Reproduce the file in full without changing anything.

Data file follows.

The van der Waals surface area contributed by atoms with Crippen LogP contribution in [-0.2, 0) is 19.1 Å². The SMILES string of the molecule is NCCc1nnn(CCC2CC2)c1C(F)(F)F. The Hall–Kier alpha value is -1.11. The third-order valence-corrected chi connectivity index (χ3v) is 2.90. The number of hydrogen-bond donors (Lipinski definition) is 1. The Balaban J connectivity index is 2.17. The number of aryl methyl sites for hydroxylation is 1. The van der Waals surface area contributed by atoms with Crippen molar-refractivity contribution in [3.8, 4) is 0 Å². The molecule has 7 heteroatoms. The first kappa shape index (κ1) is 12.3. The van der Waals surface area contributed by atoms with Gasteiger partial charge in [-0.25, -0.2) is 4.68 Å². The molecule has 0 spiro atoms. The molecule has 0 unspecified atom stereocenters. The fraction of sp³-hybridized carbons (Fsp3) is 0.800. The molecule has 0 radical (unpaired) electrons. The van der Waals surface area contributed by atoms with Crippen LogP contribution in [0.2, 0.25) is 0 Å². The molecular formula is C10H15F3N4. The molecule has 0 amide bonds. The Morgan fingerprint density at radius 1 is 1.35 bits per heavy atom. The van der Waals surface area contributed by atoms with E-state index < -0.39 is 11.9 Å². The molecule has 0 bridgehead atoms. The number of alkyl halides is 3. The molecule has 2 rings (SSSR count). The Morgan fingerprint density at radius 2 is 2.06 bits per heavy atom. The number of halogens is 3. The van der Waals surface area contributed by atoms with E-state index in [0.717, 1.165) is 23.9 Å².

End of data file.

The van der Waals surface area contributed by atoms with Crippen LogP contribution in [-0.2, 0) is 19.1 Å². The SMILES string of the molecule is NCCc1nnn(CCC2CC2)c1C(F)(F)F. The Hall–Kier alpha value is -1.11. The third-order valence-corrected chi connectivity index (χ3v) is 2.90. The number of hydrogen-bond donors (Lipinski definition) is 1. The Balaban J connectivity index is 2.17. The number of aryl methyl sites for hydroxylation is 1. The van der Waals surface area contributed by atoms with Crippen molar-refractivity contribution in [3.8, 4) is 0 Å². The molecule has 7 heteroatoms. The first kappa shape index (κ1) is 12.3. The van der Waals surface area contributed by atoms with Gasteiger partial charge in [-0.25, -0.2) is 4.68 Å². The molecule has 0 spiro atoms. The molecule has 0 unspecified atom stereocenters. The fraction of sp³-hybridized carbons (Fsp3) is 0.800. The molecule has 0 radical (unpaired) electrons. The van der Waals surface area contributed by atoms with Crippen LogP contribution in [0.2, 0.25) is 0 Å². The molecular formula is C10H15F3N4. The molecule has 0 amide bonds. The Morgan fingerprint density at radius 1 is 1.35 bits per heavy atom. The van der Waals surface area contributed by atoms with E-state index < -0.39 is 11.9 Å². The molecule has 0 bridgehead atoms. The number of alkyl halides is 3. The molecule has 2 rings (SSSR count). The Morgan fingerprint density at radius 2 is 2.06 bits per heavy atom. The number of halogens is 3. The van der Waals surface area contributed by atoms with E-state index in [0.717, 1.165) is 23.9 Å².